News reports are emerging that the Boy Scouts are seriously considering lifting the ban on gay members and scout leaders and that the decision might come very soon.
The Boy Scouts of America, one of the nation’s largest private youth organizations, is actively considering an end to its decades-long policy of banning gay scouts or scout leaders, according to scouting officials and outsiders familiar with internal discussions.
The new policy, now under discussion, would eliminate the ban from the national organization’s rules, leaving local sponsoring organizations free to decide for themselves whether to admit gay scouts.
The discussion of a potential change in policy is nearing its final stages, according to outside scouting supporters. If approved, the change could be announced as early as next week, after the BSA’s national board holds a regularly scheduled meeting.
This reversal, coming just seven months after the national body affirmed its ban on gay members, demonstrates the remarkable rapidity with which acceptance of equal rights for the LGBT community is advancing. The Boy Scouts have been getting a public relations hammering and losing donors because of their reactionary stand of excluding gays and seem to have realized that any group that depends on membership of young people cannot have such a policy and survive because young people are way ahead of the old guard in acceptance of diversity.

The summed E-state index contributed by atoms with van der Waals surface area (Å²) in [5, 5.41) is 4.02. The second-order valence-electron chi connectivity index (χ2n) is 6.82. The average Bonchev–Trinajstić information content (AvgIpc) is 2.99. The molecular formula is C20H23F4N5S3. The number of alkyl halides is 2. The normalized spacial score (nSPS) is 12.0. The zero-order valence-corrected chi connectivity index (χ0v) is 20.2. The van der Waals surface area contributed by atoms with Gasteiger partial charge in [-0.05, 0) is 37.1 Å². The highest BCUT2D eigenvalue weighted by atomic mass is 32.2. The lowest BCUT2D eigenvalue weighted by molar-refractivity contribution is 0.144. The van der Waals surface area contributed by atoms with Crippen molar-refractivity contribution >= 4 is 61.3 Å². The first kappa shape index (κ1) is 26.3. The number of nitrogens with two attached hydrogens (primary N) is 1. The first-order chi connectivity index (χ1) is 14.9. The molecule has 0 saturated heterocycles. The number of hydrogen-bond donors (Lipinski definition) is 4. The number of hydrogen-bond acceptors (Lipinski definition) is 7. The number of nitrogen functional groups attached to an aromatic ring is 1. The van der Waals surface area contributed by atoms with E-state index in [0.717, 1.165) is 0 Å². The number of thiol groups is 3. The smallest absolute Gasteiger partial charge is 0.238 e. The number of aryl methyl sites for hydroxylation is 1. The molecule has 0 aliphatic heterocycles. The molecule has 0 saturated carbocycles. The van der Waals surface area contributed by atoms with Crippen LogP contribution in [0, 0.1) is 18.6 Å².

As I wrote earlier, it is usually the case that in such reversals by large organizations, they usually edge slowly towards doing the right thing by taking incremental steps. The Boy Scout policy change, if confirmed, will not positively welcome gays into the group but simply drops the national banning policy, allowing local troops to make their own decisions. So in the short term one could expect some affiliates to accept gays and others not.
But such minimal steps tend to create their own problems. For example, what happens to a gay scout whose family moves from an area with an accepting troop to one that bans them? What would happen if a gay scout leader rises in the hierarchy to a position overseeing a local affiliate that excludes gays? The proposed change, while it is to be welcomed, will cause all manner of internal contradictions.
It is only a matter of time (I give it five years at the most) before the national group shifts to a more affirmative position, requiring that all affiliates not exclude gays.